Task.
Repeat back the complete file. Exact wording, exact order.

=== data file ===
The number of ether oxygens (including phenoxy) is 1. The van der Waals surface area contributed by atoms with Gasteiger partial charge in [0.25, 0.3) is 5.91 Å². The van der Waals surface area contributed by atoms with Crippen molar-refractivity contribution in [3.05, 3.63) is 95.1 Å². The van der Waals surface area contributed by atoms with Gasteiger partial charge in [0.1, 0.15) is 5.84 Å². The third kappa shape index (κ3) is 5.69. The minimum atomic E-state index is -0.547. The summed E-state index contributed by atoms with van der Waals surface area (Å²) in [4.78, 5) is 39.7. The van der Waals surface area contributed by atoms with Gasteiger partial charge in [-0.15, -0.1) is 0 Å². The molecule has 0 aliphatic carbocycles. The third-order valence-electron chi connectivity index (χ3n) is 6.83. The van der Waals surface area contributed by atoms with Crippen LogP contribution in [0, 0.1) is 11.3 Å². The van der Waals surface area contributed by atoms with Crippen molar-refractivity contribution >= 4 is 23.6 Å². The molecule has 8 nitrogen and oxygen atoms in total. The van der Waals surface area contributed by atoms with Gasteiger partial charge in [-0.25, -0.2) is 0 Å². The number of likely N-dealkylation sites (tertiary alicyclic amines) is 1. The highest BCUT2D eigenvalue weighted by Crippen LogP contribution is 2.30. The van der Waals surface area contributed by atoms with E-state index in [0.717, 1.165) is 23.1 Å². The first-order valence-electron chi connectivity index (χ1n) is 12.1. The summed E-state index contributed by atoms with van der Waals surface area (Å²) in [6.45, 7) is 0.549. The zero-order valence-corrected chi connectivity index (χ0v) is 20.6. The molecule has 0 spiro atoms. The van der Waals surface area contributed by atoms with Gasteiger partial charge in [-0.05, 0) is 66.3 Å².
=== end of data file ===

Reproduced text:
The number of ether oxygens (including phenoxy) is 1. The van der Waals surface area contributed by atoms with Gasteiger partial charge in [0.25, 0.3) is 5.91 Å². The van der Waals surface area contributed by atoms with Crippen molar-refractivity contribution in [3.05, 3.63) is 95.1 Å². The van der Waals surface area contributed by atoms with Gasteiger partial charge in [0.1, 0.15) is 5.84 Å². The third kappa shape index (κ3) is 5.69. The minimum atomic E-state index is -0.547. The summed E-state index contributed by atoms with van der Waals surface area (Å²) in [4.78, 5) is 39.7. The van der Waals surface area contributed by atoms with Gasteiger partial charge in [-0.15, -0.1) is 0 Å². The molecule has 0 aliphatic carbocycles. The third-order valence-electron chi connectivity index (χ3n) is 6.83. The van der Waals surface area contributed by atoms with Crippen LogP contribution in [0, 0.1) is 11.3 Å². The van der Waals surface area contributed by atoms with Crippen molar-refractivity contribution >= 4 is 23.6 Å². The molecule has 8 nitrogen and oxygen atoms in total. The van der Waals surface area contributed by atoms with Gasteiger partial charge in [-0.25, -0.2) is 0 Å². The number of likely N-dealkylation sites (tertiary alicyclic amines) is 1. The highest BCUT2D eigenvalue weighted by Crippen LogP contribution is 2.30. The van der Waals surface area contributed by atoms with E-state index in [0.717, 1.165) is 23.1 Å². The first-order valence-electron chi connectivity index (χ1n) is 12.1. The summed E-state index contributed by atoms with van der Waals surface area (Å²) in [6.45, 7) is 0.549. The zero-order valence-corrected chi connectivity index (χ0v) is 20.6. The molecule has 0 spiro atoms. The van der Waals surface area contributed by atoms with Gasteiger partial charge in [-0.05, 0) is 66.3 Å².